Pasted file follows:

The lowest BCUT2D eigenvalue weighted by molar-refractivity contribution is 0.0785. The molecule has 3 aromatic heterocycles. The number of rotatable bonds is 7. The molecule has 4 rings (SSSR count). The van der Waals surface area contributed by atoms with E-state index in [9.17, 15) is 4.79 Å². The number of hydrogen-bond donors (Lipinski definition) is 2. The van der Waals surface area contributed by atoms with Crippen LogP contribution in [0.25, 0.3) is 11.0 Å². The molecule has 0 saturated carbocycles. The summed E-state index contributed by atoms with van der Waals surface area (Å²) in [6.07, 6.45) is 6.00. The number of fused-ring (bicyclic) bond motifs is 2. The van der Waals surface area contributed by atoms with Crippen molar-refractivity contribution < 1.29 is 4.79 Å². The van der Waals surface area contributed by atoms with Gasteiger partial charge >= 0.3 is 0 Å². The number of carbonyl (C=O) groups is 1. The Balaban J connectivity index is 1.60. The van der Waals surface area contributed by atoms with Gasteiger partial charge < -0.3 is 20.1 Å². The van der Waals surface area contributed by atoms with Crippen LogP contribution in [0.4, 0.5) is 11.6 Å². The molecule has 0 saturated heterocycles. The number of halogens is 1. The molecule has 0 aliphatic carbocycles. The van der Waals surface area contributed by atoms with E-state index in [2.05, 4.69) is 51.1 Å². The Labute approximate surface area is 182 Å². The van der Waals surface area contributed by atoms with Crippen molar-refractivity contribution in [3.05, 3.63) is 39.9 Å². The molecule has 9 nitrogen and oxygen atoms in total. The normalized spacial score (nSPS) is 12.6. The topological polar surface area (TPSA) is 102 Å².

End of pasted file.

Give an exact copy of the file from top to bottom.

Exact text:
The lowest BCUT2D eigenvalue weighted by molar-refractivity contribution is 0.0785. The molecule has 3 aromatic heterocycles. The number of rotatable bonds is 7. The molecule has 4 rings (SSSR count). The van der Waals surface area contributed by atoms with E-state index in [9.17, 15) is 4.79 Å². The number of hydrogen-bond donors (Lipinski definition) is 2. The van der Waals surface area contributed by atoms with Crippen LogP contribution in [0.25, 0.3) is 11.0 Å². The molecule has 0 saturated carbocycles. The summed E-state index contributed by atoms with van der Waals surface area (Å²) in [6.07, 6.45) is 6.00. The number of fused-ring (bicyclic) bond motifs is 2. The van der Waals surface area contributed by atoms with Crippen molar-refractivity contribution < 1.29 is 4.79 Å². The van der Waals surface area contributed by atoms with Gasteiger partial charge >= 0.3 is 0 Å². The number of carbonyl (C=O) groups is 1. The Balaban J connectivity index is 1.60. The van der Waals surface area contributed by atoms with Gasteiger partial charge < -0.3 is 20.1 Å². The van der Waals surface area contributed by atoms with Crippen LogP contribution in [0.4, 0.5) is 11.6 Å². The molecule has 0 saturated heterocycles. The number of halogens is 1. The molecule has 0 aliphatic carbocycles. The van der Waals surface area contributed by atoms with E-state index in [2.05, 4.69) is 51.1 Å². The Labute approximate surface area is 182 Å². The van der Waals surface area contributed by atoms with Crippen molar-refractivity contribution in [3.05, 3.63) is 39.9 Å². The molecule has 9 nitrogen and oxygen atoms in total. The normalized spacial score (nSPS) is 12.6. The topological polar surface area (TPSA) is 102 Å².